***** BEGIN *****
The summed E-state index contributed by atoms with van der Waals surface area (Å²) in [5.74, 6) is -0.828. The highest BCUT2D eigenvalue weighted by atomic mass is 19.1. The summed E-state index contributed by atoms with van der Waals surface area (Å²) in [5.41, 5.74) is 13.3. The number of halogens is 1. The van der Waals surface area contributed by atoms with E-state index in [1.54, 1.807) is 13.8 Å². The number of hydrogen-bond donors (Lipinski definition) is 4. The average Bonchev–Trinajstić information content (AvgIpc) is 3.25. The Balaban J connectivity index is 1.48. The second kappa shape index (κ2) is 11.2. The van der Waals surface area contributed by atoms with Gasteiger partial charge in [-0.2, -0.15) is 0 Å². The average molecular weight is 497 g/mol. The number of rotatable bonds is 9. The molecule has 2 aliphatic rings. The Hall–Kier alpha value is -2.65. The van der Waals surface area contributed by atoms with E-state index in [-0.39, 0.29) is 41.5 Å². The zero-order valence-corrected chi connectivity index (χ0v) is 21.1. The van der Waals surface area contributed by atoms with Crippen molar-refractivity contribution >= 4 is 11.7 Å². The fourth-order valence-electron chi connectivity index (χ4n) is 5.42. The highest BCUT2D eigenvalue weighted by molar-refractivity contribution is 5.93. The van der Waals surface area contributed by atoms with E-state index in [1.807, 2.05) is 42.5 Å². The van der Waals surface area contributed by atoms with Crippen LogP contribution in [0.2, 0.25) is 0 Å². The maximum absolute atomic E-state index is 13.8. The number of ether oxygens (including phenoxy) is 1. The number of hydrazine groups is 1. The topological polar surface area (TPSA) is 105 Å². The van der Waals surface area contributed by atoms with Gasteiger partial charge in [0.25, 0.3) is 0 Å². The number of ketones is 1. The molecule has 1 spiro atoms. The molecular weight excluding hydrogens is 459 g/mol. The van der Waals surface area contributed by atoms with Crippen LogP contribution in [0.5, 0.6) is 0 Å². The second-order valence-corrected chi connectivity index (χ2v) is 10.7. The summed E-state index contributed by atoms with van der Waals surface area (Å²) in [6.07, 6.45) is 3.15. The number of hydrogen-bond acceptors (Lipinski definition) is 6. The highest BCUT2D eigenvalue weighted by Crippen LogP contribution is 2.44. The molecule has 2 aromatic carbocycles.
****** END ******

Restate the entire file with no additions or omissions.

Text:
The summed E-state index contributed by atoms with van der Waals surface area (Å²) in [5.74, 6) is -0.828. The highest BCUT2D eigenvalue weighted by atomic mass is 19.1. The summed E-state index contributed by atoms with van der Waals surface area (Å²) in [5.41, 5.74) is 13.3. The number of halogens is 1. The van der Waals surface area contributed by atoms with E-state index in [1.54, 1.807) is 13.8 Å². The number of hydrogen-bond donors (Lipinski definition) is 4. The average Bonchev–Trinajstić information content (AvgIpc) is 3.25. The Balaban J connectivity index is 1.48. The second kappa shape index (κ2) is 11.2. The van der Waals surface area contributed by atoms with Gasteiger partial charge in [-0.2, -0.15) is 0 Å². The average molecular weight is 497 g/mol. The number of rotatable bonds is 9. The molecule has 2 aliphatic rings. The Hall–Kier alpha value is -2.65. The van der Waals surface area contributed by atoms with E-state index in [-0.39, 0.29) is 41.5 Å². The zero-order valence-corrected chi connectivity index (χ0v) is 21.1. The van der Waals surface area contributed by atoms with Crippen molar-refractivity contribution >= 4 is 11.7 Å². The fourth-order valence-electron chi connectivity index (χ4n) is 5.42. The highest BCUT2D eigenvalue weighted by molar-refractivity contribution is 5.93. The van der Waals surface area contributed by atoms with E-state index in [1.807, 2.05) is 42.5 Å². The van der Waals surface area contributed by atoms with Crippen LogP contribution in [0.2, 0.25) is 0 Å². The maximum absolute atomic E-state index is 13.8. The number of ether oxygens (including phenoxy) is 1. The number of hydrazine groups is 1. The topological polar surface area (TPSA) is 105 Å². The van der Waals surface area contributed by atoms with Gasteiger partial charge in [0.25, 0.3) is 0 Å². The number of ketones is 1. The molecule has 1 spiro atoms. The molecular weight excluding hydrogens is 459 g/mol. The van der Waals surface area contributed by atoms with Crippen LogP contribution in [0.5, 0.6) is 0 Å². The second-order valence-corrected chi connectivity index (χ2v) is 10.7. The summed E-state index contributed by atoms with van der Waals surface area (Å²) in [6.07, 6.45) is 3.15. The number of hydrogen-bond acceptors (Lipinski definition) is 6. The highest BCUT2D eigenvalue weighted by Crippen LogP contribution is 2.44. The molecule has 2 aromatic carbocycles.